Planned Impact

A wide international spectrum of academic researchers will benefit from the project, because SARA is a widespread problem internationally. Researchers interested in ruminant health and welfare and those whose main interest is ruminant gut microbiology will be the primary beneficiaries. They will be able to translate the results to their own production conditions where SARA is endemic. The results will be of wider interest, however, because although SARA is a disorder that afflicts ruminant species, researchers interested more generally in inflammation that originates in the gastrointestinal tract of other species, including man, will benefit. Related fields include equine health and poultry production: researchers in these areas will build upon the novelty of this project to determine if the aetiology of their target diseases, in terms of microbiology, inflammatory factors and pathology compare. New research and research proposals for these different animal species could result. Medical researchers may benefit too: the concept of soluble LPS has not yet been explored in human disease, for example. One might speculate that soluble LPS may have an important, as yet uninvestigated, role in inflammatory bowel disease (IBD) in man. Our project may spark useful medical research in this area. Microbiome profiling will provide information about how diet and the individual animal affect numbers and species of methanogenic archaea in the rumen, thereby aiding research into greenhouse gas emissions from animal agriculture. Ruminal microbial ecology in UK ruminants is under-studied in the modern era: the project will help correct that deficiency.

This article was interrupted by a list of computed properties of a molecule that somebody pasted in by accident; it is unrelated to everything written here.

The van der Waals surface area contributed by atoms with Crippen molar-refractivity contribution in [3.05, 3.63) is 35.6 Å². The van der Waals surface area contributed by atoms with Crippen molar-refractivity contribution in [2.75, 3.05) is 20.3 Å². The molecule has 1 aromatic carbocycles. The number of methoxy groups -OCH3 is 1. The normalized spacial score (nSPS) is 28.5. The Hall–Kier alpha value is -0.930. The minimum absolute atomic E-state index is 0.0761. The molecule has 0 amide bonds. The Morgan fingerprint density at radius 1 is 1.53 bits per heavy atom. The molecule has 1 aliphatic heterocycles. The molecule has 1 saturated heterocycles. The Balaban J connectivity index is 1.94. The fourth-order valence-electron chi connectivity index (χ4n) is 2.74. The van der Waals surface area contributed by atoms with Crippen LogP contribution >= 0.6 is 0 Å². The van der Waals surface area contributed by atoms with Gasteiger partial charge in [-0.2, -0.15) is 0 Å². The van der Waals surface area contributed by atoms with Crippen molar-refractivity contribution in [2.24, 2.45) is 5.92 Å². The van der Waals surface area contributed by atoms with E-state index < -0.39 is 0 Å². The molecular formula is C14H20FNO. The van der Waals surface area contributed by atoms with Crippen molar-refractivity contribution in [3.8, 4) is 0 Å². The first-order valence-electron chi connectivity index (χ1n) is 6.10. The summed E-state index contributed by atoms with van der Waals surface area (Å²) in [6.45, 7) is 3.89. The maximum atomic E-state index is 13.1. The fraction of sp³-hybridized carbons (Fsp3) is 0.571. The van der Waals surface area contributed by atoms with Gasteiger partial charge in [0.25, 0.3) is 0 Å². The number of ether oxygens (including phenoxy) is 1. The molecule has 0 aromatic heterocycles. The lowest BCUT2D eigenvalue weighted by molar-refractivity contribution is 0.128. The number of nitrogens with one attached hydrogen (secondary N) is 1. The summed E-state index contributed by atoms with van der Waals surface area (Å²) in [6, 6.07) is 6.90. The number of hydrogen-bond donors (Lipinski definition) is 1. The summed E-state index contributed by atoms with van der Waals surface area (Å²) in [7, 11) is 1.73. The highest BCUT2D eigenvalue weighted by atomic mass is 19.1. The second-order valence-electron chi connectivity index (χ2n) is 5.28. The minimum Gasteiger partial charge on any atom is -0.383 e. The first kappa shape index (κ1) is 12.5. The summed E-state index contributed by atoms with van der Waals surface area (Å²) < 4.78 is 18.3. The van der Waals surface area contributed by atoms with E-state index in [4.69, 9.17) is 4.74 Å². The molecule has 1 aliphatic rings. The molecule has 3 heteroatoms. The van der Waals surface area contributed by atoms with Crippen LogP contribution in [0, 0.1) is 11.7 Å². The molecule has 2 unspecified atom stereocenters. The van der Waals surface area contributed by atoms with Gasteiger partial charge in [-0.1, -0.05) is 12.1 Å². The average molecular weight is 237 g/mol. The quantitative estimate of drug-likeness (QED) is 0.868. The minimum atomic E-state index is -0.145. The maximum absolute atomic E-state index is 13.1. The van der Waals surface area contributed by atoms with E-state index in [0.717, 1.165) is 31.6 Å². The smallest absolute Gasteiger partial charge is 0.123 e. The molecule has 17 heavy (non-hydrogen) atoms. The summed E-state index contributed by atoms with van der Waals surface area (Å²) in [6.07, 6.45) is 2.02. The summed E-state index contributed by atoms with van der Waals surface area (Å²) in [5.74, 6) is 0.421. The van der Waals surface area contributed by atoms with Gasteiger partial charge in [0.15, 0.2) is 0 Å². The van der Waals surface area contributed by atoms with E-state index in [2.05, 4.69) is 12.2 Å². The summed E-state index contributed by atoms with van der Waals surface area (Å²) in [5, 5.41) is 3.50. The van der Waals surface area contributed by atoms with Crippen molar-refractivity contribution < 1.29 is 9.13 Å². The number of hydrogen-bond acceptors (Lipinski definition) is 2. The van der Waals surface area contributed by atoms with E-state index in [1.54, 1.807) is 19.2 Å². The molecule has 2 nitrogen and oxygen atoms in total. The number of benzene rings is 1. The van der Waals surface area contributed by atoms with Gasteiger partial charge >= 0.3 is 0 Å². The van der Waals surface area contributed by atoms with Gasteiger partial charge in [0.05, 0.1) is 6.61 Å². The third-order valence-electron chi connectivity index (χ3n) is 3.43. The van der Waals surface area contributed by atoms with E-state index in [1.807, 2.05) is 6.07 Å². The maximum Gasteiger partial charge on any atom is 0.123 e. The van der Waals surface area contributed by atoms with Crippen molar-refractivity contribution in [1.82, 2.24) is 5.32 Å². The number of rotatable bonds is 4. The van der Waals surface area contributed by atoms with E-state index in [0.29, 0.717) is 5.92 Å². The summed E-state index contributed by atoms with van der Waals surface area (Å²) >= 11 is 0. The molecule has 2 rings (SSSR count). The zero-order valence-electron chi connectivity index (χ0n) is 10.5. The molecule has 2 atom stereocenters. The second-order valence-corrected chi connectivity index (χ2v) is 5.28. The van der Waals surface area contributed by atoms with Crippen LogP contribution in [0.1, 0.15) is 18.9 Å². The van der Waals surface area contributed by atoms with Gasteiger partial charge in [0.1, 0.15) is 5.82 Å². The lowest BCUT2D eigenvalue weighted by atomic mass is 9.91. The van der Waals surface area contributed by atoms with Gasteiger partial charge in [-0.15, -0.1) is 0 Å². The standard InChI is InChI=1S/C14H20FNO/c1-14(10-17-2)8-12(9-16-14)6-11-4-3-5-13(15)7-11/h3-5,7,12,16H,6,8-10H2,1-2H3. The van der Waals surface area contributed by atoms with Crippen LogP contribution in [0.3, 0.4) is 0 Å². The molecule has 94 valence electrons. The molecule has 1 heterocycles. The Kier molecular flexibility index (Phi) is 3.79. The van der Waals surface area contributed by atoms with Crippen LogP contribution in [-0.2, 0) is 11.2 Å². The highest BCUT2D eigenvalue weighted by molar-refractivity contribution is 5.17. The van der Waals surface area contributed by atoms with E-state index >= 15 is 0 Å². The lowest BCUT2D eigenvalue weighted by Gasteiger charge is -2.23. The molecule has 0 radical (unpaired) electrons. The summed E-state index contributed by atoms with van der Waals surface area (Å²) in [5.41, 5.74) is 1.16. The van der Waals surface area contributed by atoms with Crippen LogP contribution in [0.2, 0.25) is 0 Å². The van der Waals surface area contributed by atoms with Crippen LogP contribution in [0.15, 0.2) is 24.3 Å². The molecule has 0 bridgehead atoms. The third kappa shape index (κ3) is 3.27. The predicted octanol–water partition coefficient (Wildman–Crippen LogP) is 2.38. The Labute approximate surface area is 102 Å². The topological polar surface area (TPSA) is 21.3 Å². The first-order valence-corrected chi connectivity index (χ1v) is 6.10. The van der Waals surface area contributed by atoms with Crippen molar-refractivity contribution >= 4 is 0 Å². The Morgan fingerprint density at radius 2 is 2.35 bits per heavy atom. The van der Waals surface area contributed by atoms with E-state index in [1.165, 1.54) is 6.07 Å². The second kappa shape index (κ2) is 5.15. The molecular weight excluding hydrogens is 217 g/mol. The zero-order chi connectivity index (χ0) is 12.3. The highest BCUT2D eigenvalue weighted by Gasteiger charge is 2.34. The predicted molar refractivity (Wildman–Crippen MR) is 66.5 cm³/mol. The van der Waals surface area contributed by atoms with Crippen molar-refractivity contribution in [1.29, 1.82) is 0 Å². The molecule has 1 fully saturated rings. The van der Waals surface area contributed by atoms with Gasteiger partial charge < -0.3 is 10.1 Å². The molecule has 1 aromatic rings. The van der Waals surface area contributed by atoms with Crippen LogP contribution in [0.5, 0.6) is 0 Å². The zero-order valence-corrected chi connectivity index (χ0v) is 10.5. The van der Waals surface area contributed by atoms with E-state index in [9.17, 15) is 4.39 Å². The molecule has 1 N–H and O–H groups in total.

Veterinary practitioners and public sector advisers from colleges of agriculture and levy bodies will benefit by being better equipped to advise farmers. The project will describe management and nutritional factors associated with variations in the incidence of SARA, information that farmers' advisers can use on-farm. Vets will be able to make better diagnosis of SARA and they will be able to suggest solutions from those feed additives coming out of the SARA project. The probiotic(s) will be useful to help prevent pathological problems in susceptible farms and animals. The adsorbants may be useful in prevention but also to treat the condition. The market potential for a successful feed additive is many millions of pounds. The advisors may consider the remote monitoring system a useful mechanism to monitor the success or otherwise of strategies to ameliorate SARA. The academic partner expert in remote broadband technology has a spin-out SME that will benefit if the technology is found to be generally useful in an on-farm situation. The companies selling these additives and devices will benefit commercially. Initially, those will be from within the consortium. However, as the results are disseminated, more companies in the UK and worldwide will take up the technologies.